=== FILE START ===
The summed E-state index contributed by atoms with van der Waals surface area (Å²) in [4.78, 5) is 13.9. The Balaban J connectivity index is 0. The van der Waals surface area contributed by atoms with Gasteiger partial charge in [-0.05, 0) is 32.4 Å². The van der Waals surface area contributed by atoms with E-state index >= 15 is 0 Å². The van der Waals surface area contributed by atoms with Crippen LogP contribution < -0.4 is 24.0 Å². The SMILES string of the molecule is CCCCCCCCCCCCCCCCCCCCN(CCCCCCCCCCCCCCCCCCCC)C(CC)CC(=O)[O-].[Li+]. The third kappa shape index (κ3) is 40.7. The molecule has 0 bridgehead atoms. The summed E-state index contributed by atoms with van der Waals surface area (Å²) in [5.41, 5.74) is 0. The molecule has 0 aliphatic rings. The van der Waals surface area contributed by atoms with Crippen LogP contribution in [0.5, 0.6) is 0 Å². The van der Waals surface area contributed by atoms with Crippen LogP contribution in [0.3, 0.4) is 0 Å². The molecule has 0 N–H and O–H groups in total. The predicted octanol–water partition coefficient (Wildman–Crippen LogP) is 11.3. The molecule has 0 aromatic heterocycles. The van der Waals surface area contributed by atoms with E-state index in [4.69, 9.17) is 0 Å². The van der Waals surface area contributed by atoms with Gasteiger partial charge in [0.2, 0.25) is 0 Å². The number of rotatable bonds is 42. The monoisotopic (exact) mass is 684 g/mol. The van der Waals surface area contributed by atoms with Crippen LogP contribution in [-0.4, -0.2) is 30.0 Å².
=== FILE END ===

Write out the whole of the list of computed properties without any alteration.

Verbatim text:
The summed E-state index contributed by atoms with van der Waals surface area (Å²) in [4.78, 5) is 13.9. The Balaban J connectivity index is 0. The van der Waals surface area contributed by atoms with Gasteiger partial charge in [-0.05, 0) is 32.4 Å². The van der Waals surface area contributed by atoms with E-state index >= 15 is 0 Å². The van der Waals surface area contributed by atoms with Crippen LogP contribution < -0.4 is 24.0 Å². The SMILES string of the molecule is CCCCCCCCCCCCCCCCCCCCN(CCCCCCCCCCCCCCCCCCCC)C(CC)CC(=O)[O-].[Li+]. The third kappa shape index (κ3) is 40.7. The molecule has 0 bridgehead atoms. The summed E-state index contributed by atoms with van der Waals surface area (Å²) in [5.41, 5.74) is 0. The molecule has 0 aliphatic rings. The van der Waals surface area contributed by atoms with Crippen LogP contribution in [0.5, 0.6) is 0 Å². The van der Waals surface area contributed by atoms with Crippen LogP contribution in [0.3, 0.4) is 0 Å². The molecule has 0 N–H and O–H groups in total. The predicted octanol–water partition coefficient (Wildman–Crippen LogP) is 11.3. The molecule has 0 aromatic heterocycles. The van der Waals surface area contributed by atoms with E-state index in [4.69, 9.17) is 0 Å². The van der Waals surface area contributed by atoms with Gasteiger partial charge in [0.2, 0.25) is 0 Å². The number of rotatable bonds is 42. The monoisotopic (exact) mass is 684 g/mol. The van der Waals surface area contributed by atoms with Crippen LogP contribution in [-0.4, -0.2) is 30.0 Å².